This is not an academy that is currently bringing through many players that have developed into homegrown players for the Riverhounds and/or are moving on to higher levels. It’s still primarily in its infancy stages.
Meanwhile, the Riverhounds’ pro team has been operating without a full complement of staff — and primarily without a true general manager or personnel director. The team’s front office was spearheaded by Richard Nightingale during the 2015 season. Nightingale was very involved in personnel decisions, but also had oversight of operational side of the pro team so with limited staff, he was doing a little bit of everything. Prior to the 2016 season, Nightingale was no longer with the team, and Shallenberger, a successful business owner who capitalized on Marcellus Shale boom with this company Shallenberger Construction, assumed the “interim” team president duties.
While a few RDA staff and some of the pro players may straddle along and be working for both entities, there remains some crossover. This current situation has some players also coaching and conducting training sessions for the Academy. It also has a few staff members who are completing tasks and roles for both the pro team on game days and with the academy as well.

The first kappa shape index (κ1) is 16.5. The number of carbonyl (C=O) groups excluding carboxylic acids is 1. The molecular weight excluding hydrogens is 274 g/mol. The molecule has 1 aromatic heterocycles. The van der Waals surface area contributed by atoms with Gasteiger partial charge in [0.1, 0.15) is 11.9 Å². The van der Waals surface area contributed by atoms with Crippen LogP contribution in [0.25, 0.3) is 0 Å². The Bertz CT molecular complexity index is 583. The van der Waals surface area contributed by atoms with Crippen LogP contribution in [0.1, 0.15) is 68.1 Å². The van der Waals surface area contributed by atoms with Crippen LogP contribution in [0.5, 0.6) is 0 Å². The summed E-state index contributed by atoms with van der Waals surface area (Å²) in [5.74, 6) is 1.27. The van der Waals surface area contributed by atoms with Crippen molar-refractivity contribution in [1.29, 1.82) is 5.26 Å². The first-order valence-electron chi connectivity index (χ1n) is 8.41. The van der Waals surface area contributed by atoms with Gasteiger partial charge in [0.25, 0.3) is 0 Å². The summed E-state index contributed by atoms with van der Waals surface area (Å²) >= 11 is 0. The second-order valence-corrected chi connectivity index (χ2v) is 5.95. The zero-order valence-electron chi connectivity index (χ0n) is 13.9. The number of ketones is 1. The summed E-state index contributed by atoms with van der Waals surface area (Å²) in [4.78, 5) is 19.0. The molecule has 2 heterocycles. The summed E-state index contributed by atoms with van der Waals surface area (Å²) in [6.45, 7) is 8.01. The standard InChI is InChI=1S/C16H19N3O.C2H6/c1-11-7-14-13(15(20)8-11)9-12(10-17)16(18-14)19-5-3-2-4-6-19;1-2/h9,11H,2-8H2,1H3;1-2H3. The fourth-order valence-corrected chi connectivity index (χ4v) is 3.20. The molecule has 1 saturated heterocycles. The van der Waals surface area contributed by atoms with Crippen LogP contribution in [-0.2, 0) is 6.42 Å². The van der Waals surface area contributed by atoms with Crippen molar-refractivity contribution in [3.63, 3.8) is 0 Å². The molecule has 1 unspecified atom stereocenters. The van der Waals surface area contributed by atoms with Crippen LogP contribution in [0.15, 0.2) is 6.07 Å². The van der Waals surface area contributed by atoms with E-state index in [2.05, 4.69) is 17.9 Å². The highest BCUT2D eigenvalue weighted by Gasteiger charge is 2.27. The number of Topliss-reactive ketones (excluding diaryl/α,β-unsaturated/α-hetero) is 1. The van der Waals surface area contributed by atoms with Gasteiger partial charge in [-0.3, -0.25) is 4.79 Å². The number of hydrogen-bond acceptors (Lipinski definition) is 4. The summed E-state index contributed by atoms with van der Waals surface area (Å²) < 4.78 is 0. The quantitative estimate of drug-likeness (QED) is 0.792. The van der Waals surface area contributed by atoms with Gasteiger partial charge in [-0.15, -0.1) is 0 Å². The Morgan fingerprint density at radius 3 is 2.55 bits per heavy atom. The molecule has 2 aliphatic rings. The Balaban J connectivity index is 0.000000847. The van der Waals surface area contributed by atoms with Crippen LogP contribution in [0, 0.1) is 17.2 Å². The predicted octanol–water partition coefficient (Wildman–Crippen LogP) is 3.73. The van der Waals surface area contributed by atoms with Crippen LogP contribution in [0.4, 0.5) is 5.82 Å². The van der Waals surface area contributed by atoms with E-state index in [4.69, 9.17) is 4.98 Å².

This may be something that may have to be given a long, hard look — and brings a legitimate question that should be explored…
Is the RDA getting in the way of the success of the pro team?
Or can both entities co-exist under the same roof?
Maybe its time that the two sides go their separate ways.
Many other USL teams have academy programs, but in almost each case, they are entirely separate and keep affiliation mostly in name and in minimal partnerships.
If the Riverhounds pro team is going to grow and increase fan support, they might be better utilized doing various outreach clinics, community service activities/volunteering and promotional appearances rather than coaching academy teams.
It’s not the die-hard soccer fans that the Hounds need to attract to Highmark Stadium, it’s new fans and the general public.